Hot on the heels of a 'TheMoon' exploit proof-of-concept being released, Linksys has both confirmed its existence, and also offers up some initial guidance.
'TheMoon' is a self-replicating piece of malware that targets a wide-range of Linksys routers, all of which can utilize a remote access feature. If this feature is enabled, a vulnerability effectively activates that allows someone to bypass the router's authentication system in order to gain access to its admin panel. On the flipside, if this feature is disabled (its official name is "Remote Management Access"), then this vulnerability simply won't exist.
Linksys itself hasn't prepared a list of affected models (yet), outside of stating that it involves older E and N routers, but an exploit writer who looked into official TheMoon files extracted this list:
E4200, E3200, E3000, E2500, E2100L, E2000, E1550, E1500, E1200, E1000, E900, E300, WAG320N, WAP300N, WAP610N, WES610N, WET610N, WRT610N, WRT600N, WRT400N, WRT320N, WRT160N and WRT150N
It's important to note that the above list might not be complete, and it might also include models which are not affected. Still, if you happen to use any aging Linksys router and have made use of the remote access feature, TheMoon is worth being cautious about.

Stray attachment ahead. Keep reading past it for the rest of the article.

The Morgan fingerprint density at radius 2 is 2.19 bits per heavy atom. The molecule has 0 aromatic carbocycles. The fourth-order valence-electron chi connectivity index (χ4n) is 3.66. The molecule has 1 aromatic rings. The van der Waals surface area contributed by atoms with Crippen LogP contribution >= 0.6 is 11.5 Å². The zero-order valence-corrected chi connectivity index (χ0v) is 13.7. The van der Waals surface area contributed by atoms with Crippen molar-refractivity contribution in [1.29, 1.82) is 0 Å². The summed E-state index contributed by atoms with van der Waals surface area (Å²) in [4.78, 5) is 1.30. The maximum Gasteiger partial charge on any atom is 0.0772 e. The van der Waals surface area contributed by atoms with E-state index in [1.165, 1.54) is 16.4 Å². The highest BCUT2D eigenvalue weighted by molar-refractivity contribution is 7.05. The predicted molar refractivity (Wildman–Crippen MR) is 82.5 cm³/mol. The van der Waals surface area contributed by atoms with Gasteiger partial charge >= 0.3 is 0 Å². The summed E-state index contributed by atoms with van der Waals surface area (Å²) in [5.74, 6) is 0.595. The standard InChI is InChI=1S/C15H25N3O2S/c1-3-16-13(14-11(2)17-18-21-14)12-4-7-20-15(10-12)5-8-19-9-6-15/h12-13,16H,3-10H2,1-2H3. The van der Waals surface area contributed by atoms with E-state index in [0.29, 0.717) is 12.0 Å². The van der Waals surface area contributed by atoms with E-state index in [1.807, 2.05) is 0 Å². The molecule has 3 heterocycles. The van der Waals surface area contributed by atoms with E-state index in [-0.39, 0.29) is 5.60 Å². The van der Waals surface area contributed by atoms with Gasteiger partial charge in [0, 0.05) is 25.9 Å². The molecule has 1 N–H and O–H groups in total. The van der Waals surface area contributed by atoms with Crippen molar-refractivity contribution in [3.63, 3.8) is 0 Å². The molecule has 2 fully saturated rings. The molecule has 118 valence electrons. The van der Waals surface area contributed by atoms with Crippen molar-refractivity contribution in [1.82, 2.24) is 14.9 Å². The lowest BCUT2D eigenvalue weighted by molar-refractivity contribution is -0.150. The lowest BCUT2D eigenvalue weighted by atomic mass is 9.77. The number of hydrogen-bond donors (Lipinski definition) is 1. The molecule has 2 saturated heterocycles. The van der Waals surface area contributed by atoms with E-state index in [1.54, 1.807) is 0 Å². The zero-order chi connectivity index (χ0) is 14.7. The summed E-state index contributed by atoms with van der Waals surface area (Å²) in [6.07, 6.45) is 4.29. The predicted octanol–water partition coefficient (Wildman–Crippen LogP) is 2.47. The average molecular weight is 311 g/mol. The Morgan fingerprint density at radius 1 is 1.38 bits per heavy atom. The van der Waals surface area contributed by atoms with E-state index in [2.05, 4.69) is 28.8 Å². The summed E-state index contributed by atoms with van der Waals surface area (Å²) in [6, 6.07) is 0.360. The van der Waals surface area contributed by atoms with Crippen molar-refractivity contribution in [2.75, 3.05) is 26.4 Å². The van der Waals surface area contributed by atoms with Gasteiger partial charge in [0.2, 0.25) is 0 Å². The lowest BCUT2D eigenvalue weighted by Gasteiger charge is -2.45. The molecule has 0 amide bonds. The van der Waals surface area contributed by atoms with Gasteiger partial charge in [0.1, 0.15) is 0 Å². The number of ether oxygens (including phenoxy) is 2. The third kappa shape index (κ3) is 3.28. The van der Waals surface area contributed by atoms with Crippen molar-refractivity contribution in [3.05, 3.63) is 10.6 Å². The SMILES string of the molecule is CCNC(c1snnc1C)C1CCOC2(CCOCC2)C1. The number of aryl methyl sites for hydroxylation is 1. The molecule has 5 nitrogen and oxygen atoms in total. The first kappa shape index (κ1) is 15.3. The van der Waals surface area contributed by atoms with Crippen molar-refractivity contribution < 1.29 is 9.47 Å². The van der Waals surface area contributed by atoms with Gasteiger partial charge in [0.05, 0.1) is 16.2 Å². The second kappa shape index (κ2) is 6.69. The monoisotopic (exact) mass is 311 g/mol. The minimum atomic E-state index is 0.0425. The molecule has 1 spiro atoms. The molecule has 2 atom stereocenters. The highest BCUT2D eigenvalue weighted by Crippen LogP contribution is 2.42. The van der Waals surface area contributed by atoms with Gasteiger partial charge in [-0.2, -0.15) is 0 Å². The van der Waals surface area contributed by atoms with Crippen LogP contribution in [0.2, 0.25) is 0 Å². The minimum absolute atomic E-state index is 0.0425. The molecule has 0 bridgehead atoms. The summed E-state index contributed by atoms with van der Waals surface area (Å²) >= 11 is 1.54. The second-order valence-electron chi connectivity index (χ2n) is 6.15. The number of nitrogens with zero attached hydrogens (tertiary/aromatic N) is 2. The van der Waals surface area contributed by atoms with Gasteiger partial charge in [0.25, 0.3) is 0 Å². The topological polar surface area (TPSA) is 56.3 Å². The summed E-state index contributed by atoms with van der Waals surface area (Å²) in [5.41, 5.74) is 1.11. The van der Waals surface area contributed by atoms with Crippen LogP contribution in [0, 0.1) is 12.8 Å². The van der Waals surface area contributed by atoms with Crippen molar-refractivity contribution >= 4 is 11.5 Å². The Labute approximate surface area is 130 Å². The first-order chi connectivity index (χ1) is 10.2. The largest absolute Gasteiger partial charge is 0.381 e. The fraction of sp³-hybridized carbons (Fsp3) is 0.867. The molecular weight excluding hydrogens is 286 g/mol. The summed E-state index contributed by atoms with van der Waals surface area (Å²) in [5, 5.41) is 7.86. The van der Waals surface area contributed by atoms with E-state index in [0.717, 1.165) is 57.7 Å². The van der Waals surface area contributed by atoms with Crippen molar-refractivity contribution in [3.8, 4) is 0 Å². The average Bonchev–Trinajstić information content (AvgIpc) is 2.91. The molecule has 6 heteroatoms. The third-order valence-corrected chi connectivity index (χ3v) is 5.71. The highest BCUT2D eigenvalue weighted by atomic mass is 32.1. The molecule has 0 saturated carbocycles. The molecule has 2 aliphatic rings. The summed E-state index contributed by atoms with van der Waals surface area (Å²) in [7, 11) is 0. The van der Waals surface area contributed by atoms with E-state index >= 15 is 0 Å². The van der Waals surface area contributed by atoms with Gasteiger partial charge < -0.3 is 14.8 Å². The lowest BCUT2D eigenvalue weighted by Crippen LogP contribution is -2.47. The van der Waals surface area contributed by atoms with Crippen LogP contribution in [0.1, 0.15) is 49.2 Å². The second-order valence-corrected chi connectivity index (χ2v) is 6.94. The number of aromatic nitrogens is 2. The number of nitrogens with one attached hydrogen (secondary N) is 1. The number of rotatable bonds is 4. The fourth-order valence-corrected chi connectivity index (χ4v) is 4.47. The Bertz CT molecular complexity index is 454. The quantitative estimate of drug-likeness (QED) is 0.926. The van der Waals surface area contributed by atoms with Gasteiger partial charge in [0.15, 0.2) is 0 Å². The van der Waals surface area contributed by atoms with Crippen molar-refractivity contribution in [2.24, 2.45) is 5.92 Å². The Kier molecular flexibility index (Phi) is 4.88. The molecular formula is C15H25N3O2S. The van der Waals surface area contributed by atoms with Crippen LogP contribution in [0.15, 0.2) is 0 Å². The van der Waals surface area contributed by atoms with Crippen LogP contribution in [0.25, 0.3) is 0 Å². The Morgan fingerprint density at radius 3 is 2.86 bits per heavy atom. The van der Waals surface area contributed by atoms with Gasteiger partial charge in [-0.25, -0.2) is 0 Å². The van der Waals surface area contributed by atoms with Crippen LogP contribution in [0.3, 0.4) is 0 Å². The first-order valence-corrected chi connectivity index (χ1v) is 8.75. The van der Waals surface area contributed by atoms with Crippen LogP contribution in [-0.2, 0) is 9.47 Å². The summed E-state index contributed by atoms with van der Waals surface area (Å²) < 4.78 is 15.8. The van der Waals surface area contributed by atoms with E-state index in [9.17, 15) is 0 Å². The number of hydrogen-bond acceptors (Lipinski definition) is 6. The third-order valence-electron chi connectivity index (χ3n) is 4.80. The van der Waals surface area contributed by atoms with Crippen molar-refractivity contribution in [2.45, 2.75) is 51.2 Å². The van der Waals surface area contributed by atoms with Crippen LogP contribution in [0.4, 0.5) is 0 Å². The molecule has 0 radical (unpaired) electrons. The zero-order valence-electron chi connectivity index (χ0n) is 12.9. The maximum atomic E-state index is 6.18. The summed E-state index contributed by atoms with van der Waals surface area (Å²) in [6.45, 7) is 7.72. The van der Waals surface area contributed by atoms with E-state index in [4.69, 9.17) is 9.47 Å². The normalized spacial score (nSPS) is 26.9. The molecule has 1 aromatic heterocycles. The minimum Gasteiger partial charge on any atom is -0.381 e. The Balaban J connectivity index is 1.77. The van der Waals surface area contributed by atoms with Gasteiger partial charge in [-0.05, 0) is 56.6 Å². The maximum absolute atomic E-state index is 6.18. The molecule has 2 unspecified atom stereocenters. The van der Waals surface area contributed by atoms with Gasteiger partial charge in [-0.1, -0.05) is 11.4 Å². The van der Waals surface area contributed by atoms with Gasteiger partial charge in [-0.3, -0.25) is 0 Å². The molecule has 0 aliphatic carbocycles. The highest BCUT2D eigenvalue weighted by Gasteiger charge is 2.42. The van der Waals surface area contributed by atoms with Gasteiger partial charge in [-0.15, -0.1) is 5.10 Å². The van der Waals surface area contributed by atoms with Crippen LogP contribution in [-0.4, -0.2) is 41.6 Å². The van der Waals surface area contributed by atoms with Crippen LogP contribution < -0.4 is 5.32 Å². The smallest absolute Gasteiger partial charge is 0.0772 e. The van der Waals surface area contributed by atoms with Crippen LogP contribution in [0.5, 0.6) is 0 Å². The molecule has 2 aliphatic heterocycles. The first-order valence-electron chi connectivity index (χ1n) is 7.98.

Linksys has stated that firmware updates for all affected products is in the works, although it will be a couple of weeks before they hit its support site.
Addendum: Belkin has reached out to us to provide an official statement:
Linksys is aware of the malware called “The Moon” that has affected select older Linksys E-Series routers and select older Wireless-N access points and routers. The exploit to bypass the admin authentication used by the worm only works when the Remote Management Access feature is enabled. Linksys ships these products with the Remote Management Access feature turned off by default. Customers who have not enabled the Remote Management Access feature are not susceptible to this specific malware. Customers who have enabled the Remote Management Access feature can prevent further vulnerability to their network, by disabling the Remote Management Access feature and rebooting their router to remove the installed malware. Linksys will be working on the affected products with a firmware fix that is planned to be posted on our website in the coming weeks.
Nice to hear Linksys on working on this, and by the sounds of it as long as you haven't intentionally turned on remote access, your fine.
Good thing I use DDWRT. :)
Editor In Chiefhttp://hothardware.com
And if you have an affected router you may need to login to it from a wired connection to access the panel that has the remote management check-box. i ran into this with my girlfriend's router over the weekend. If it weren't this we'd be hearing about all the vulnerabilities in HNAP, or Home Network Administration Protocol. or the open FTP access on Asus' routers. http://nullfluid.com/asusgate.txt
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